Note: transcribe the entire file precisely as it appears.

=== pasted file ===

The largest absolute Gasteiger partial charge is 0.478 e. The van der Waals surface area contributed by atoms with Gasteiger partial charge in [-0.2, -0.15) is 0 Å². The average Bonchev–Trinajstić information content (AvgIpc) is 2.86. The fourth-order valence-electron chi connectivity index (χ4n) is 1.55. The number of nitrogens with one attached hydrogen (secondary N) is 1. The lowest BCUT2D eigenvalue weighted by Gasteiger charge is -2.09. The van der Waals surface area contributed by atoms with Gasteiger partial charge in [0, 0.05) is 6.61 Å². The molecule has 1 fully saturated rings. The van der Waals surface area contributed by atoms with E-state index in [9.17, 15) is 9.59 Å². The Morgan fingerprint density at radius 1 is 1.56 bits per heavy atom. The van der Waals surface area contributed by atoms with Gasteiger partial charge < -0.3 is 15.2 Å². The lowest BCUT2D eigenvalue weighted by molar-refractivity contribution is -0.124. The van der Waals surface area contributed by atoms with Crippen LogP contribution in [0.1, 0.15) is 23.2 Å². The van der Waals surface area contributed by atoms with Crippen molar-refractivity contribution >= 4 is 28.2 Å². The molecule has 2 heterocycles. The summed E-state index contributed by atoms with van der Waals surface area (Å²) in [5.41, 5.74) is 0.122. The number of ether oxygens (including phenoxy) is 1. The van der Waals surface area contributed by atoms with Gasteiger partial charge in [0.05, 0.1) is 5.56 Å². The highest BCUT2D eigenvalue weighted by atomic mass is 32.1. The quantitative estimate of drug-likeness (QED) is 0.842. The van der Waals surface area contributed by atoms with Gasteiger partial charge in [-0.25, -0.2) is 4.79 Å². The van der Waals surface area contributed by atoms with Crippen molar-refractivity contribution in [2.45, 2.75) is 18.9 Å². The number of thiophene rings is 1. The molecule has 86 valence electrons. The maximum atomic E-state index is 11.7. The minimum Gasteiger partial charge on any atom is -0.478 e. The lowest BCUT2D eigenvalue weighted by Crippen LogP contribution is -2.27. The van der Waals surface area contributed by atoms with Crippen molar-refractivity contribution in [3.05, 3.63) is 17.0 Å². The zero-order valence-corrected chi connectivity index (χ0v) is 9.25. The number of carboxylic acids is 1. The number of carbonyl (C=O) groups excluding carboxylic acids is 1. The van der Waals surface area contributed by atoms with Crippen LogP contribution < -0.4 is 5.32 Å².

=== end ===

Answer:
The largest absolute Gasteiger partial charge is 0.478 e. The van der Waals surface area contributed by atoms with Gasteiger partial charge in [-0.2, -0.15) is 0 Å². The average Bonchev–Trinajstić information content (AvgIpc) is 2.86. The fourth-order valence-electron chi connectivity index (χ4n) is 1.55. The number of nitrogens with one attached hydrogen (secondary N) is 1. The lowest BCUT2D eigenvalue weighted by Gasteiger charge is -2.09. The van der Waals surface area contributed by atoms with Gasteiger partial charge in [0, 0.05) is 6.61 Å². The molecule has 1 fully saturated rings. The van der Waals surface area contributed by atoms with E-state index in [9.17, 15) is 9.59 Å². The Morgan fingerprint density at radius 1 is 1.56 bits per heavy atom. The van der Waals surface area contributed by atoms with Gasteiger partial charge < -0.3 is 15.2 Å². The lowest BCUT2D eigenvalue weighted by molar-refractivity contribution is -0.124. The van der Waals surface area contributed by atoms with Crippen LogP contribution in [0.1, 0.15) is 23.2 Å². The van der Waals surface area contributed by atoms with Crippen molar-refractivity contribution >= 4 is 28.2 Å². The molecule has 2 heterocycles. The summed E-state index contributed by atoms with van der Waals surface area (Å²) in [5.41, 5.74) is 0.122. The number of ether oxygens (including phenoxy) is 1. The van der Waals surface area contributed by atoms with Gasteiger partial charge in [0.05, 0.1) is 5.56 Å². The highest BCUT2D eigenvalue weighted by atomic mass is 32.1. The quantitative estimate of drug-likeness (QED) is 0.842. The van der Waals surface area contributed by atoms with Gasteiger partial charge in [-0.25, -0.2) is 4.79 Å². The van der Waals surface area contributed by atoms with Crippen molar-refractivity contribution in [2.45, 2.75) is 18.9 Å². The number of thiophene rings is 1. The molecule has 86 valence electrons. The maximum atomic E-state index is 11.7. The minimum Gasteiger partial charge on any atom is -0.478 e. The lowest BCUT2D eigenvalue weighted by Crippen LogP contribution is -2.27. The van der Waals surface area contributed by atoms with Crippen molar-refractivity contribution in [3.05, 3.63) is 17.0 Å². The zero-order valence-corrected chi connectivity index (χ0v) is 9.25. The number of carboxylic acids is 1. The number of carbonyl (C=O) groups excluding carboxylic acids is 1. The van der Waals surface area contributed by atoms with Crippen LogP contribution < -0.4 is 5.32 Å².